LoJack Helps Manchester Police Recover Stolen Toyota Celica

  • February 5, 2013

When it comes to vehicle theft, we suggest several layers of protection as theft prevention products are just one important step. Case in point, on the morning of 01/02/2013, the owner of a 1994 Toyota Celica left his home to head for work. When the owner got to where he had parked his Celica the night before, he discovered that it had vanished. After a quick check of the area without any success, he immediately called the Lowell Police Department to report that his vehicle was apparently stolen sometime during the overnight hours.

The Lowell Police Department verified the theft and entered the vehicle information into the state and federal crime computers, which automatically activated the LoJack Stolen Vehicle Recovery System concealed in the 1994 Honda Celica.

A short time later, officers with the Manchester, NH. Police Department quickly located the vehicle parked on the street. As they approached the vehicle, they found a local resident sitting in the car with the engine running and the key still in the ignition. As they were removing the suspect from the stolen vehicle, the officers were amazed to see that the vehicle’s steering wheel was sitting on the back seat with an “wheel lock” anti-theft device still attached and locked onto it.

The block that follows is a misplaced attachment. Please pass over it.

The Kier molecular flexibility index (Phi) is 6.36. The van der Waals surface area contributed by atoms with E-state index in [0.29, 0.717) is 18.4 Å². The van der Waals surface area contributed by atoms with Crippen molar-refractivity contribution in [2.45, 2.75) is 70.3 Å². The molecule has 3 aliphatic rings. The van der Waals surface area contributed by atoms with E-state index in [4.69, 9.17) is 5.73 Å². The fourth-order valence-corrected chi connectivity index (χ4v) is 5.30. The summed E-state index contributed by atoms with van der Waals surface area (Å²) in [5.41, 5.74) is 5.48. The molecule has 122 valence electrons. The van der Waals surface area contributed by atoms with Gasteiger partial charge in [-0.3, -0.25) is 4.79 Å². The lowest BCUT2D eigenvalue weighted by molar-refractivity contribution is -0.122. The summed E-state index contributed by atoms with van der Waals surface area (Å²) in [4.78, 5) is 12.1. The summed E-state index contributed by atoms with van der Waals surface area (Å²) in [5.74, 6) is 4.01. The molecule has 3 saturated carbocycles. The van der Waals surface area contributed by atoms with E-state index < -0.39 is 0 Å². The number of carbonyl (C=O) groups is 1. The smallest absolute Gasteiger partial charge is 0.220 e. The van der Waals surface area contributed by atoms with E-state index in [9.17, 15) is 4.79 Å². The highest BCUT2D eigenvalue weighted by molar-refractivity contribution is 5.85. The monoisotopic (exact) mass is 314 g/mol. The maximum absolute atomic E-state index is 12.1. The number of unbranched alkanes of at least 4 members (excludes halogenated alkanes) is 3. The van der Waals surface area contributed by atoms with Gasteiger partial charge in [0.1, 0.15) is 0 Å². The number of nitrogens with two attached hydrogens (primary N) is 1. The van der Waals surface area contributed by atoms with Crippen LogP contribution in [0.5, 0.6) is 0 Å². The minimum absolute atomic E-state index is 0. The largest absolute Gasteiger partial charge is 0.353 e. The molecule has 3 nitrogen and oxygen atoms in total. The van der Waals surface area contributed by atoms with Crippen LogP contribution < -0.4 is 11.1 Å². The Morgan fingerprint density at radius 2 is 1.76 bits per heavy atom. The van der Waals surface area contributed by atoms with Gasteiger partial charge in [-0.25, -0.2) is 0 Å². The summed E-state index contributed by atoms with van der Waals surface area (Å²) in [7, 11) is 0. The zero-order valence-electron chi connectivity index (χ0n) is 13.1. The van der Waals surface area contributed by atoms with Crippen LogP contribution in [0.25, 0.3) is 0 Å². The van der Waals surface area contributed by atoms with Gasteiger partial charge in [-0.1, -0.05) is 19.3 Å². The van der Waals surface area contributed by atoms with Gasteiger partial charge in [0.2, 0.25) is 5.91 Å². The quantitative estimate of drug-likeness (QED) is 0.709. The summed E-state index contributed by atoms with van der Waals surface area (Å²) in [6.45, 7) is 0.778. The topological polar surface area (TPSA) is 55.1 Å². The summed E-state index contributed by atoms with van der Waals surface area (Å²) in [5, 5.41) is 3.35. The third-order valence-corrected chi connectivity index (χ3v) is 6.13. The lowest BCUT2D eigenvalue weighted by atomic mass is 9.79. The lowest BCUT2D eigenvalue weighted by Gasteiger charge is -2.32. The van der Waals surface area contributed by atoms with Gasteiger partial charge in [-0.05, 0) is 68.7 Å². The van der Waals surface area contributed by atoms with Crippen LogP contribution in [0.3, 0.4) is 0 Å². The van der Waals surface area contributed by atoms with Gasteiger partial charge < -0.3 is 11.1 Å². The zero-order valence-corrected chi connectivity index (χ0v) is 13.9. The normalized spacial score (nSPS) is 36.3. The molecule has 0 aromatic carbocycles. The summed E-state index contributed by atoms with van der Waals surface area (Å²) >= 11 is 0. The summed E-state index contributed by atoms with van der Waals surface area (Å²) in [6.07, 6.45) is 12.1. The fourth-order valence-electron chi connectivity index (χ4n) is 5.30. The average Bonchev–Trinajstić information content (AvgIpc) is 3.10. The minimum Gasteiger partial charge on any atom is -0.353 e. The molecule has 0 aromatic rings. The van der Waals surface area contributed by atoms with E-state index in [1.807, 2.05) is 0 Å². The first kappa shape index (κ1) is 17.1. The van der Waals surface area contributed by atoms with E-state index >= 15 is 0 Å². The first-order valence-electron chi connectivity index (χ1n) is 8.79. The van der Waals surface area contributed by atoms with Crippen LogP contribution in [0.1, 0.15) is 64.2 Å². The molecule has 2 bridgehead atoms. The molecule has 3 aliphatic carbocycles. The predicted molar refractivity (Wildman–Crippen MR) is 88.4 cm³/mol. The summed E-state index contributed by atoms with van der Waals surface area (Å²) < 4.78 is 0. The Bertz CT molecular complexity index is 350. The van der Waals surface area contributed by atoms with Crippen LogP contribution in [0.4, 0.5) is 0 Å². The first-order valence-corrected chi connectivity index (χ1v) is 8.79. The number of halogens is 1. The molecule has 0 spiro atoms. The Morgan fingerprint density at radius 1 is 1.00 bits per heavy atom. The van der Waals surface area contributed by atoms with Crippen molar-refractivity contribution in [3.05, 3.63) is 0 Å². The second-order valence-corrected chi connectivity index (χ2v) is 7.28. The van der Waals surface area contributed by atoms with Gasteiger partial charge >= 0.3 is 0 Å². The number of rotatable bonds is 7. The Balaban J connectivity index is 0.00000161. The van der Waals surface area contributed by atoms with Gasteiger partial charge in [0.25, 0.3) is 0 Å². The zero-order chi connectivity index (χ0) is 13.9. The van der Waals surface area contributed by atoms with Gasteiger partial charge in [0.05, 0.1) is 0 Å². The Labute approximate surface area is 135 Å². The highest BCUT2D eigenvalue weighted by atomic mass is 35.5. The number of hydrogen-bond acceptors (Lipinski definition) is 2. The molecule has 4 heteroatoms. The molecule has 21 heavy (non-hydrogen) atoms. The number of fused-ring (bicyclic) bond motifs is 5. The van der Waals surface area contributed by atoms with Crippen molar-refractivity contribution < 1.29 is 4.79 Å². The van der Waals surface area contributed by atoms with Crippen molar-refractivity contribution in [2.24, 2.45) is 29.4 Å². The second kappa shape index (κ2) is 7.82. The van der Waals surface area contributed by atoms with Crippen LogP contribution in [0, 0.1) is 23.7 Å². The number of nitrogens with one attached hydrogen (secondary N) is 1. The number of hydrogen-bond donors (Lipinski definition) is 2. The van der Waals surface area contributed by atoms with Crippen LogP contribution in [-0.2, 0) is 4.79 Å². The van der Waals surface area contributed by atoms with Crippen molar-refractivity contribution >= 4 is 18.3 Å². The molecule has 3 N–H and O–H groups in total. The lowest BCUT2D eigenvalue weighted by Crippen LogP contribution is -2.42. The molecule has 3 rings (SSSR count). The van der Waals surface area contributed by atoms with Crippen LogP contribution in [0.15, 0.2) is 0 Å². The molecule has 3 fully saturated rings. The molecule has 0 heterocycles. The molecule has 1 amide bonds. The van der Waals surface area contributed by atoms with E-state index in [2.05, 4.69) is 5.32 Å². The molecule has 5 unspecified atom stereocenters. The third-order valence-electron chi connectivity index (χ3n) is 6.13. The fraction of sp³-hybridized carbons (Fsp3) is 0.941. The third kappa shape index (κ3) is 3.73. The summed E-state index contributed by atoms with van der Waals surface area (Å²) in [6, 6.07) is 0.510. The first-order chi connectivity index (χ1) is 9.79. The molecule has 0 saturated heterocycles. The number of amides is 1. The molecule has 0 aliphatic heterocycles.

The Officers placed the suspect under arrest for assorted charges and had the vehicle towed from the scene of recovery, for safekeeping and pending notification of the owner by the Lowell Police Department. This stolen vehicle was recovered within four hours of activation.

The LoJack Vehicle Recovery System was installed in the 1994 Toyota Celica on 11/30/1993 at Toyota of Watertown.

Here’s some practical advice to protect your vehicle from theft:

“The first important step: Use Common Sense Measures. Never leave keys in the vehicle with the engine running. Don’t hide a spare key in the vehicle. Close all windows and lock all doors when leaving your vehicle. Park in a well-lit area and, when at home, keep your vehicle in the garage. Don’t leave valuables visible in your car, particularly those items that include information on your identity. Don’t program your home address in your GPS system under “home” as it could lead thieves right to your house, where they could potentially enter it through a garage door opener in the car. Instead, program your home address under a general destination.

“The second step: Use Theft Prevention Products. A thief may be less inclined to steal your car if it has visible and audible warning devices like a wheel lock or alarm system. Immobilizers-which include smart keys, kill switches and fuel cut-off devices-can offer another means of protection. While the professionals can often disable these devices, they do offer another means of deterrence.

“The third step: Use a Tracking and Recovery System. Since thieves can disarm theft prevention devices and factory installed telematics systems, recovery systems provide the peace of mind that you’ll get your car back – often quickly – in the event it is stolen. Effective systems are directly integrated with and used by law enforcement, use Radio Frequency technology, which has proven to be optimal for recovering stolen vehicles, and are covert so they cannot be disengaged.